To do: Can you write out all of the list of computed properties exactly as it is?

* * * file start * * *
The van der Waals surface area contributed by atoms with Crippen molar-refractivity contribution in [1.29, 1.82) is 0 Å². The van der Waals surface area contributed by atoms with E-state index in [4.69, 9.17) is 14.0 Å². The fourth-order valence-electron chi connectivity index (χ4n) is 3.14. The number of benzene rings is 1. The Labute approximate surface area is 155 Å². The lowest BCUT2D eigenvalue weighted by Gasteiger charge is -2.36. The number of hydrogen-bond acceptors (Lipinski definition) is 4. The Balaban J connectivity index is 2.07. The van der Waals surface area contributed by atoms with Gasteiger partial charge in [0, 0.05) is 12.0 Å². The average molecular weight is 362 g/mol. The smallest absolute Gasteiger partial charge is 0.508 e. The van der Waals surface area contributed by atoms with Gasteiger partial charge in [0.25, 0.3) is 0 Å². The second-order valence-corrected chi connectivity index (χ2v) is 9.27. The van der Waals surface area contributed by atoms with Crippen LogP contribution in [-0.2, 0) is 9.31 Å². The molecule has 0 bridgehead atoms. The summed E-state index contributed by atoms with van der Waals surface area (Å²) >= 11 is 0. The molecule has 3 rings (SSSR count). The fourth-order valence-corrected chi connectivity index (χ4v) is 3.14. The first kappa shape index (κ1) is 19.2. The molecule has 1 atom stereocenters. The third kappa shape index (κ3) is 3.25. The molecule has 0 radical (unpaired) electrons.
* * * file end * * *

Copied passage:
The van der Waals surface area contributed by atoms with Crippen molar-refractivity contribution in [1.29, 1.82) is 0 Å². The van der Waals surface area contributed by atoms with E-state index in [4.69, 9.17) is 14.0 Å². The fourth-order valence-electron chi connectivity index (χ4n) is 3.14. The number of benzene rings is 1. The Labute approximate surface area is 155 Å². The lowest BCUT2D eigenvalue weighted by Gasteiger charge is -2.36. The number of hydrogen-bond acceptors (Lipinski definition) is 4. The Balaban J connectivity index is 2.07. The van der Waals surface area contributed by atoms with Gasteiger partial charge in [0, 0.05) is 12.0 Å². The average molecular weight is 362 g/mol. The smallest absolute Gasteiger partial charge is 0.508 e. The van der Waals surface area contributed by atoms with Gasteiger partial charge in [0.25, 0.3) is 0 Å². The second-order valence-corrected chi connectivity index (χ2v) is 9.27. The van der Waals surface area contributed by atoms with Crippen LogP contribution in [-0.2, 0) is 9.31 Å². The molecule has 0 bridgehead atoms. The summed E-state index contributed by atoms with van der Waals surface area (Å²) >= 11 is 0. The molecule has 3 rings (SSSR count). The fourth-order valence-corrected chi connectivity index (χ4v) is 3.14. The first kappa shape index (κ1) is 19.2. The molecule has 1 atom stereocenters. The third kappa shape index (κ3) is 3.25. The molecule has 0 radical (unpaired) electrons.